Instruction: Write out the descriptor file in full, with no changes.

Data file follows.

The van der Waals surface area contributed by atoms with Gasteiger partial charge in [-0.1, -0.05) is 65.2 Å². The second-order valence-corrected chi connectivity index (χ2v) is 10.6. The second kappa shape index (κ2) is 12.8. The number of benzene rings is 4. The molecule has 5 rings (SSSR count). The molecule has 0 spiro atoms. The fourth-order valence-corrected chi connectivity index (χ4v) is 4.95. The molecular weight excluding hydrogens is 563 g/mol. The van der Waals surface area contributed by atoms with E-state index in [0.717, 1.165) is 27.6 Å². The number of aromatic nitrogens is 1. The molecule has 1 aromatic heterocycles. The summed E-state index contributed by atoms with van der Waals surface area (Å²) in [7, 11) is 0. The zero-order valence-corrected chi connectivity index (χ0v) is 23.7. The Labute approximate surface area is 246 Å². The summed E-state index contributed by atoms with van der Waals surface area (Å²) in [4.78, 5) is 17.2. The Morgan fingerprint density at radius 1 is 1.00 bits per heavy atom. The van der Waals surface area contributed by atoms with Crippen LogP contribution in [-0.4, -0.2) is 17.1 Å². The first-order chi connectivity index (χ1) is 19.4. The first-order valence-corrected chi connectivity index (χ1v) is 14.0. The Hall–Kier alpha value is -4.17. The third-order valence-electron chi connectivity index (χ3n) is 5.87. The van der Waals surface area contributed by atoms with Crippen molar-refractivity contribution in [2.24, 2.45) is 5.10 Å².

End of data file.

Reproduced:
The van der Waals surface area contributed by atoms with Gasteiger partial charge in [-0.1, -0.05) is 65.2 Å². The second-order valence-corrected chi connectivity index (χ2v) is 10.6. The second kappa shape index (κ2) is 12.8. The number of benzene rings is 4. The molecule has 5 rings (SSSR count). The molecule has 0 spiro atoms. The fourth-order valence-corrected chi connectivity index (χ4v) is 4.95. The molecular weight excluding hydrogens is 563 g/mol. The van der Waals surface area contributed by atoms with E-state index in [0.717, 1.165) is 27.6 Å². The number of aromatic nitrogens is 1. The molecule has 1 aromatic heterocycles. The summed E-state index contributed by atoms with van der Waals surface area (Å²) in [7, 11) is 0. The zero-order valence-corrected chi connectivity index (χ0v) is 23.7. The Labute approximate surface area is 246 Å². The summed E-state index contributed by atoms with van der Waals surface area (Å²) in [4.78, 5) is 17.2. The Morgan fingerprint density at radius 1 is 1.00 bits per heavy atom. The van der Waals surface area contributed by atoms with Crippen LogP contribution in [-0.4, -0.2) is 17.1 Å². The first-order chi connectivity index (χ1) is 19.4. The first-order valence-corrected chi connectivity index (χ1v) is 14.0. The Hall–Kier alpha value is -4.17. The third-order valence-electron chi connectivity index (χ3n) is 5.87. The van der Waals surface area contributed by atoms with Crippen molar-refractivity contribution in [2.24, 2.45) is 5.10 Å².